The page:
Questions of what Polishness is and what Poland “should be” have animated Polish culture wars since the fall of communism. One side favors a traditional vision of Polish identity crystallized around Catholicism, conservative values, and a national narrative emphasizing Polish martyrdom and heroism. Antisemitic tropes plague that ethnoreligious vision. The other side espouses progressive values, promotes secularism, and is engaged in a critical reckoning with the participation of Poles in violent crimes against Jews during and after the Second World War. Many in that camp are engaged in a Polish-Jewish dialogue and are striving to discover and recover Poland’s Jewish past. Those efforts predate Poland’s recent sharp turn to the right, and persist in the current populist moment. They are visible in the proliferation of festivals of Jewish culture throughout the country, the commercial success of klezmer music, the spread of Judaica bookstores and Jewish-style restaurants, the opening of new museums, memorials, and memory spaces, and the development and expansion of Jewish studies programs and Holocaust research centers at multiple universities. Given the small size of the Jewish community in Poland, the majority of participants in those initiatives are non-Jewish Poles. Jewish communal life itself has, however, undergone an important renewal since 1989. With the lifting of longstanding taboos, many Poles discovered Jewish origins, and those already cognizant of their Jewish origins began to publicly declare them. Non-Jewish Poles’ current fascination with all things Jewish abets that process. How can we make sense of these seemingly contradictory phenomena: ethnoreligious nationalism, right-wing populism and antisemitism on the one hand, and a multi-faceted “Jewish revival” on the other? One might be tempted to see philosemitism as Poles’ outlet for the collective expression and attempted expiation of guilt, or as the antisemitic folklorization of Jewish culture. One could view it as merely reactive, an anti-antisemitic counter to right-wing nationalism. In talk, I will discuss how anti- and philo-semitism are primarily related to the specific logic of ethnoreligious nationalism in Poland; two facets of a political struggle to define the symbolic boundaries of Polishness.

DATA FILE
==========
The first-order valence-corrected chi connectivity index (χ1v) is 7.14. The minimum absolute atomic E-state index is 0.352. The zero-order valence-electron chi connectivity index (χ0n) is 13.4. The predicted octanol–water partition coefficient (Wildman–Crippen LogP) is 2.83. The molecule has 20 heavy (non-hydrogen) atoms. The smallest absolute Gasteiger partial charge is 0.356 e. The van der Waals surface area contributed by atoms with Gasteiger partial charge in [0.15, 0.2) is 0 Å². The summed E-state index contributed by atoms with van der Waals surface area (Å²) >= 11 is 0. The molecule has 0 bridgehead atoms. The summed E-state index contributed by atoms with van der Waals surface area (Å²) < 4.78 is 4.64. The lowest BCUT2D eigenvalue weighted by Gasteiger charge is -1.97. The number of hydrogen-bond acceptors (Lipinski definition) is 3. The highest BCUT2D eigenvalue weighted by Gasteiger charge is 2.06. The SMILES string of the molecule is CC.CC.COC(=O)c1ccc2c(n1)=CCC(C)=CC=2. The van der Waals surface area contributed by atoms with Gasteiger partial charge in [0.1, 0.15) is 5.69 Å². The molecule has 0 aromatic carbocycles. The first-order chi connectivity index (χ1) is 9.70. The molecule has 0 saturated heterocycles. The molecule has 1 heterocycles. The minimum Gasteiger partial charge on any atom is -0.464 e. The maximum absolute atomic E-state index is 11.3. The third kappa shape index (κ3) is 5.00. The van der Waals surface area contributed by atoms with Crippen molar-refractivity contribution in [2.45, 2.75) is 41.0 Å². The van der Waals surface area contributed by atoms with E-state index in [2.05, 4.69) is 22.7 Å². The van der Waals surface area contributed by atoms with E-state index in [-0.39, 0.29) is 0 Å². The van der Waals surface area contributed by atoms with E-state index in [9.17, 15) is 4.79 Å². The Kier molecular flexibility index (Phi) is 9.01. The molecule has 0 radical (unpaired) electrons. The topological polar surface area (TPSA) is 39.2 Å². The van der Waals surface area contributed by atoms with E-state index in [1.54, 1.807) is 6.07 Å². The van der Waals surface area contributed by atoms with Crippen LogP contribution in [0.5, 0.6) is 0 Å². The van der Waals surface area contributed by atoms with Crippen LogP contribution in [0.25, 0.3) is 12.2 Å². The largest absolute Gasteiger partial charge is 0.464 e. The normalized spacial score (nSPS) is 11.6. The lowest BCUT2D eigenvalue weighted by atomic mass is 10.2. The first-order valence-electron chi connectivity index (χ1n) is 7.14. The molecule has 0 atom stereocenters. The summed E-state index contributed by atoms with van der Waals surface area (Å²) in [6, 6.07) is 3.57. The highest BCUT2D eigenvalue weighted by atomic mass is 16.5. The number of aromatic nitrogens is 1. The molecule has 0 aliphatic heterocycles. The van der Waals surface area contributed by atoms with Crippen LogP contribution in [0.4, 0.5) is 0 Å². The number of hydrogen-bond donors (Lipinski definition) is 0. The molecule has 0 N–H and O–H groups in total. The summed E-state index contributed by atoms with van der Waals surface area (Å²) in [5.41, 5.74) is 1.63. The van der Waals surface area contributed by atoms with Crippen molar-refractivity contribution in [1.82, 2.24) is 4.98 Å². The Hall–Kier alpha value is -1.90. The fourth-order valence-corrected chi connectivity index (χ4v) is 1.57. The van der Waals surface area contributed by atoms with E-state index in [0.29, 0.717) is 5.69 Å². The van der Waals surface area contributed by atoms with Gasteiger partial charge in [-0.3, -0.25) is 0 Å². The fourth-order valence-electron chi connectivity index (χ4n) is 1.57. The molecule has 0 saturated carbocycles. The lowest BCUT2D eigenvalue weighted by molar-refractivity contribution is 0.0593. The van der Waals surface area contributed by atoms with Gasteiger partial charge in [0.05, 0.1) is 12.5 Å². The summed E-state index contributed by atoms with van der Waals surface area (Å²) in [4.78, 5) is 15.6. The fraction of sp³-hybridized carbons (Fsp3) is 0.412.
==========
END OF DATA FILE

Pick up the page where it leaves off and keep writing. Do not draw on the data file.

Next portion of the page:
Geneviève Zubrzycki is Professor of Sociology and faculty associate at the Frankel Center for Judaic Studies at the University of Michigan, where she also directs the Weiser Center for Europe and Eurasia and the Copernicus Center in Polish Studies. She has written extensively on nationalism and religion, collective memory and national mythology, and the contested memory of the Holocaust in Eastern Europe. Her publications include the award-winning The Crosses of Auschwitz: Nationalism and Religion in Post-Communist Poland (2006; Polish trans. 2014); Beheading the Saint: Nationalism, Religion and Secularism in Quebec (2016, French and Polish trans 2020); and National Matters: Nationalism, Culture and Materiality (2017). She is now completing a third monograph on the on-going revival of Jewish communities in Poland and non-Jewish Poles’ interest in all things Jewish, tentatively entitled Resurrecting the Jew: Antisemitism, Philosemitism and the Politics of Memory in Contemporary Poland.
This event is co-sponsored with the support of the Department of Judaic and Near Eastern Studies at UMass Amherst.